Should Christians use transgender pronouns?
Some people think so, including some Christians that in other ways, I admire. My goal is not to argue with them, but to reframe the question in a more simple form which gets to the heart of the issue for many Christians.
The real question is: should Christians lie?
Those who defend transgender pronouns don't usually believe they're lying. They may believe that trans women are women and should share pronouns with biological women. Or they may believe that when they refer to a trans woman as 'she', they are not passing judgment on whether it's true or not; they are simply passing on the trans woman's preferences.
It's also true that anyone could use transgender pronouns without knowing – someone we know or bump into may 'pass' successfully enough that we use trans pronouns accidentally.
All of this is irrelevant when discussing the case of Dr David Mackereth because he, like many Christians, believes that to knowingly use transgender pronouns is to lie about reality.
We should reflect reality in our speech
It's not hard to see why. Although our postmodern world talks about 'my pronouns' as the ones that each individual chooses for themselves, pronouns like all speech really belong to the people who are speaking, not those who are spoken about. When we speak, each of us describes the world as they understand it. Although our words can be powerful, they do not turn men into women or women into men. In speech, Christians should reflect the reality that God himself has spoken into being, which includes the reality of our natal (i.e. real) sex.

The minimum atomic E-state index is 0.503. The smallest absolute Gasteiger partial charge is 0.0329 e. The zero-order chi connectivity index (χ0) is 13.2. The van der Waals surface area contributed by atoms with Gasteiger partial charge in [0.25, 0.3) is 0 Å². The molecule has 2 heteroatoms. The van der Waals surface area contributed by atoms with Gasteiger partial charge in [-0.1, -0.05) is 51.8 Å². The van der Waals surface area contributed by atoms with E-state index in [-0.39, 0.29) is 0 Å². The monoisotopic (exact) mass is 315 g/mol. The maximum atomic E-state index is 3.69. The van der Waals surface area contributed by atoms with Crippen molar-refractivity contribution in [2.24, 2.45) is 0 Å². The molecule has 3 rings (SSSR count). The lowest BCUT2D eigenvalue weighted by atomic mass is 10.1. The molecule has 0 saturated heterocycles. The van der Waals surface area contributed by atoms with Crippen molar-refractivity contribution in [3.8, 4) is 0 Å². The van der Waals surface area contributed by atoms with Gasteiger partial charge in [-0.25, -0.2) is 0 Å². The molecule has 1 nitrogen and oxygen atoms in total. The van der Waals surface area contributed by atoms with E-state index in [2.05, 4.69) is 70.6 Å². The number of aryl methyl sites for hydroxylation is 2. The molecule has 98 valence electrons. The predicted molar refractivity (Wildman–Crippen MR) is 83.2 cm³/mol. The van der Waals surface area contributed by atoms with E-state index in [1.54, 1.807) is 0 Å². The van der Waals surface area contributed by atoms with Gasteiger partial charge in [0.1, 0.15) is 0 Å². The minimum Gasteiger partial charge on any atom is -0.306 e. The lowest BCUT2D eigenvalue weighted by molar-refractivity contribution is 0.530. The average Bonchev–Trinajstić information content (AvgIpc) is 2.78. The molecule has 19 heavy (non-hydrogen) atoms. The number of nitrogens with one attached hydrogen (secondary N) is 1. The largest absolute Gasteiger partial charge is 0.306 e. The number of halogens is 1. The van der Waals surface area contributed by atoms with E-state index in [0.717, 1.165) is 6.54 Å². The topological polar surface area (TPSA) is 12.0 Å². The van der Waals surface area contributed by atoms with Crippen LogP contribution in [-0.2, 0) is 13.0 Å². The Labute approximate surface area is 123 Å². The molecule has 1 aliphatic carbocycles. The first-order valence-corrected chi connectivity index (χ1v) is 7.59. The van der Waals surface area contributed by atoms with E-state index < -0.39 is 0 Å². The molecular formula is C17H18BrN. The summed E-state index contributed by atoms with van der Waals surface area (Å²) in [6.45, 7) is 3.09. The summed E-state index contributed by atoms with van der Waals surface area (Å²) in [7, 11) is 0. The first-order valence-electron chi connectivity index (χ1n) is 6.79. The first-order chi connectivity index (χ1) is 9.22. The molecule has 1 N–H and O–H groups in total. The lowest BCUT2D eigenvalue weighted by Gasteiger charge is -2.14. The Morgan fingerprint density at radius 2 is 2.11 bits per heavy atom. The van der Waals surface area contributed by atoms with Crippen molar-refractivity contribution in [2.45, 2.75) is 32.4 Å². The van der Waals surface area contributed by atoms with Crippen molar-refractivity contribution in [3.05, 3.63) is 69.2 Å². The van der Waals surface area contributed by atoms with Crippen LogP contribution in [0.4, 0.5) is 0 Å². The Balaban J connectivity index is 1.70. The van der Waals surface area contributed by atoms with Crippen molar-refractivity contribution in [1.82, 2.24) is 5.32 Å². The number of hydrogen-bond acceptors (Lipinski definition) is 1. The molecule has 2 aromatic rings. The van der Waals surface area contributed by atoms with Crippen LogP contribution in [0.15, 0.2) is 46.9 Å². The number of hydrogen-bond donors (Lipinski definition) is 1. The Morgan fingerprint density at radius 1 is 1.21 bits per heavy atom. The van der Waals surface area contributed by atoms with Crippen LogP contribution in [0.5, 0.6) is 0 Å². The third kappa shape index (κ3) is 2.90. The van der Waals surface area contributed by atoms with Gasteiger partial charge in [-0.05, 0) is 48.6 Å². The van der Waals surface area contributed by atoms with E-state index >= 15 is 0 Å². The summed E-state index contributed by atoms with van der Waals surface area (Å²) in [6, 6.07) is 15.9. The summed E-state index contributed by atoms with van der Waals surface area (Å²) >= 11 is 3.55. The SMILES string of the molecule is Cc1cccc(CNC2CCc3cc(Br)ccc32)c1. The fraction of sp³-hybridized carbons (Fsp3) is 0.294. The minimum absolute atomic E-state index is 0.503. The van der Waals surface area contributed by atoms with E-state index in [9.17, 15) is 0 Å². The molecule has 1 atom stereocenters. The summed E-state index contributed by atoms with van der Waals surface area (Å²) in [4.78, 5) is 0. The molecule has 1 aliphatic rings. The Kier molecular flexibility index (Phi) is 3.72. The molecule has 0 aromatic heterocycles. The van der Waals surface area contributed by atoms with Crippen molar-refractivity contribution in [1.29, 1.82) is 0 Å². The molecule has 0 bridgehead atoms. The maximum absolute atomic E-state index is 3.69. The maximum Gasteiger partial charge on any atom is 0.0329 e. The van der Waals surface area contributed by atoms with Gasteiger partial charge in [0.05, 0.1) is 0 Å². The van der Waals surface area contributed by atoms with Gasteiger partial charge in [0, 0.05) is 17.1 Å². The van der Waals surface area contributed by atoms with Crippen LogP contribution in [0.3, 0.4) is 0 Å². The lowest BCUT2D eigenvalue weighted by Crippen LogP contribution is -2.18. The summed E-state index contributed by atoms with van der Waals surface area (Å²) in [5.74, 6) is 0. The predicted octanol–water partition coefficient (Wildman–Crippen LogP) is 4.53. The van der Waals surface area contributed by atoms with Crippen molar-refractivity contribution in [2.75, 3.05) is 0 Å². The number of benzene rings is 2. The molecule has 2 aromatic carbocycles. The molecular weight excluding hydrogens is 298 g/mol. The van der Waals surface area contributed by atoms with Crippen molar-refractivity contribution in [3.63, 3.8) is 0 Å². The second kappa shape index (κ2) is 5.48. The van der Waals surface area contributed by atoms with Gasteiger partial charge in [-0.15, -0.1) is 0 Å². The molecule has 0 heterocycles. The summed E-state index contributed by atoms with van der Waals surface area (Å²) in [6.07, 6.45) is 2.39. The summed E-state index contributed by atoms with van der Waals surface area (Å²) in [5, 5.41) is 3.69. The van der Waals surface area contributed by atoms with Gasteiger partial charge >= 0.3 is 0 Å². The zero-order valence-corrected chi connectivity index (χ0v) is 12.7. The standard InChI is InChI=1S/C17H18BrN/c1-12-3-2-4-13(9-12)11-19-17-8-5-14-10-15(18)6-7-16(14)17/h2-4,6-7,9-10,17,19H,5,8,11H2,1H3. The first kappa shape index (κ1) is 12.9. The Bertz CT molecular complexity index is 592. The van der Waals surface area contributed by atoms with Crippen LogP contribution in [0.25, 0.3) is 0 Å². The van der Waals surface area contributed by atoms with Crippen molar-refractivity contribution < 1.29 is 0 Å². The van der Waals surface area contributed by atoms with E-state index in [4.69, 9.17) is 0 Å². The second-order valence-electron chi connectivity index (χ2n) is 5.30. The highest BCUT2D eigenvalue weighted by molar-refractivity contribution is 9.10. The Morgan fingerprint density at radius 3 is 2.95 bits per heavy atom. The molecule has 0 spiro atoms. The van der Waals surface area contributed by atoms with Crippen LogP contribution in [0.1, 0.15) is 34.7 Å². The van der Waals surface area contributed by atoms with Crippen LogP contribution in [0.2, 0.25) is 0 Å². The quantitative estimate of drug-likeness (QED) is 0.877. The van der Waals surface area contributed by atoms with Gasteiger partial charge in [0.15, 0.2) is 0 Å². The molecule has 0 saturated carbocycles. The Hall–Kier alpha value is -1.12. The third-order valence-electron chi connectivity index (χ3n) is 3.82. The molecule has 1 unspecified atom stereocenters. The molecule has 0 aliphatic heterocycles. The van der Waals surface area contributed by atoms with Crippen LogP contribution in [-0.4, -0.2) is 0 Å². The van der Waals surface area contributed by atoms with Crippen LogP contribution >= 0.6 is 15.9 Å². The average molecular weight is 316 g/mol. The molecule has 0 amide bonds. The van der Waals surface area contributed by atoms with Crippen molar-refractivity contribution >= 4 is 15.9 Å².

David Mackereth believes from biblical creation accounts that God made men and women. He is also a medical doctor who knows anatomy well enough to know this is borne out by basic science. Intersex conditions exist, of course, but these are not in view when we talk about transgenderism, where anyone can supposedly state their 'true' gender or pronouns and demand that others honour it.
You will find Christians who are ready to defend transgender pronouns. But I've not heard Christians who will defend routinely lying. The ninth commandment forbids 'false testimony' which has been understood by Christians throughout the ages to include lying. 'Lying lips' are routinely critiqued in the Psalms and the apostle Paul urges Christians to put away falsehood and speak the truth (Ephesians 4:25).
I believe that there are very rare exceptions to this, where the protection of life is at stake (e.g. Rahab in Joshua 2). Some Christians are more absolutist and argue that it's never acceptable. Either way, lying for our own convenience is clearly not justified.
Lying in the name of love
What about lying in the name of love though? What if we know that trans pronouns are wrong, but we use them simply out of love for the trans person, believing that it is kind or that not to go along with their preferred pronouns is an obstacle to the gospel?
The problem with this is that it assumes that truth and love can be in opposition. This is not the Christian view. Jesus Christ is the way, the truth and the life. God is love. Truth and love can no more be opposed than God and Christ can. That's why the famous chapter about love, 1 Corinthians 13, says that love "rejoices with the truth".